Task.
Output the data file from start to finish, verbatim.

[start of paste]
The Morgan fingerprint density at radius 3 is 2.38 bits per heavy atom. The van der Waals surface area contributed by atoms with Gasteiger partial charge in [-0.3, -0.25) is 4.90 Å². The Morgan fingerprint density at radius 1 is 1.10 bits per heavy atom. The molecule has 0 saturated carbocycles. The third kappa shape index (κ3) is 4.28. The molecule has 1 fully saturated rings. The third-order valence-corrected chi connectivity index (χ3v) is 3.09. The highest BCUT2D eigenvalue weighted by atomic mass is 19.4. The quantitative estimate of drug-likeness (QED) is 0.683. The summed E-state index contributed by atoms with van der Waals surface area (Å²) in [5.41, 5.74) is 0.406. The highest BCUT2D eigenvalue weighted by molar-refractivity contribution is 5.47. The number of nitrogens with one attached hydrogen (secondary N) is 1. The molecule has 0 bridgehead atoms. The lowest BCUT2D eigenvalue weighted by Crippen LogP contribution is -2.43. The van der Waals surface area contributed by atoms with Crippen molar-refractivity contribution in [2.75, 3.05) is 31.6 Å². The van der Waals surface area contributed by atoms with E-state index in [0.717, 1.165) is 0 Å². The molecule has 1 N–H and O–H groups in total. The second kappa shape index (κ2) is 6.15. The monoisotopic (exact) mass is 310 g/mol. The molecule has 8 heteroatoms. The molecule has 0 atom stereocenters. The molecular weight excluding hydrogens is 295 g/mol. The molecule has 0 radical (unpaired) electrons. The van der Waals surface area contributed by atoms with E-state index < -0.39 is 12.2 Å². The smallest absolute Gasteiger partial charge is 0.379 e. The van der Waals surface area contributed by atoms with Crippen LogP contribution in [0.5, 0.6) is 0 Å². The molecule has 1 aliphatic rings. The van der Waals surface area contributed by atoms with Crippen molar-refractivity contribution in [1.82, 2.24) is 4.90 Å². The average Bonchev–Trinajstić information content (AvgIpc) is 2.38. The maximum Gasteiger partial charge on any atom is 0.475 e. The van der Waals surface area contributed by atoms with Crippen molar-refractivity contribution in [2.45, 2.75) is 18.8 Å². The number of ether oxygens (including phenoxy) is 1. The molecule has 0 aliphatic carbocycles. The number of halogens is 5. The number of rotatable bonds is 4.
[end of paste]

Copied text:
The Morgan fingerprint density at radius 3 is 2.38 bits per heavy atom. The van der Waals surface area contributed by atoms with Gasteiger partial charge in [-0.3, -0.25) is 4.90 Å². The Morgan fingerprint density at radius 1 is 1.10 bits per heavy atom. The molecule has 0 saturated carbocycles. The third kappa shape index (κ3) is 4.28. The molecule has 1 fully saturated rings. The third-order valence-corrected chi connectivity index (χ3v) is 3.09. The highest BCUT2D eigenvalue weighted by atomic mass is 19.4. The quantitative estimate of drug-likeness (QED) is 0.683. The summed E-state index contributed by atoms with van der Waals surface area (Å²) in [5.41, 5.74) is 0.406. The highest BCUT2D eigenvalue weighted by molar-refractivity contribution is 5.47. The number of nitrogens with one attached hydrogen (secondary N) is 1. The molecule has 0 bridgehead atoms. The lowest BCUT2D eigenvalue weighted by Crippen LogP contribution is -2.43. The van der Waals surface area contributed by atoms with Crippen molar-refractivity contribution in [2.75, 3.05) is 31.6 Å². The van der Waals surface area contributed by atoms with E-state index in [0.717, 1.165) is 0 Å². The molecule has 1 N–H and O–H groups in total. The second kappa shape index (κ2) is 6.15. The monoisotopic (exact) mass is 310 g/mol. The molecule has 8 heteroatoms. The molecule has 0 atom stereocenters. The molecular weight excluding hydrogens is 295 g/mol. The molecule has 0 radical (unpaired) electrons. The van der Waals surface area contributed by atoms with E-state index < -0.39 is 12.2 Å². The smallest absolute Gasteiger partial charge is 0.379 e. The van der Waals surface area contributed by atoms with Crippen LogP contribution in [0.5, 0.6) is 0 Å². The molecule has 1 aliphatic rings. The van der Waals surface area contributed by atoms with Crippen molar-refractivity contribution in [1.82, 2.24) is 4.90 Å². The average Bonchev–Trinajstić information content (AvgIpc) is 2.38. The maximum Gasteiger partial charge on any atom is 0.475 e. The van der Waals surface area contributed by atoms with Crippen molar-refractivity contribution in [2.45, 2.75) is 18.8 Å². The number of ether oxygens (including phenoxy) is 1. The molecule has 0 aliphatic carbocycles. The number of halogens is 5. The number of rotatable bonds is 4.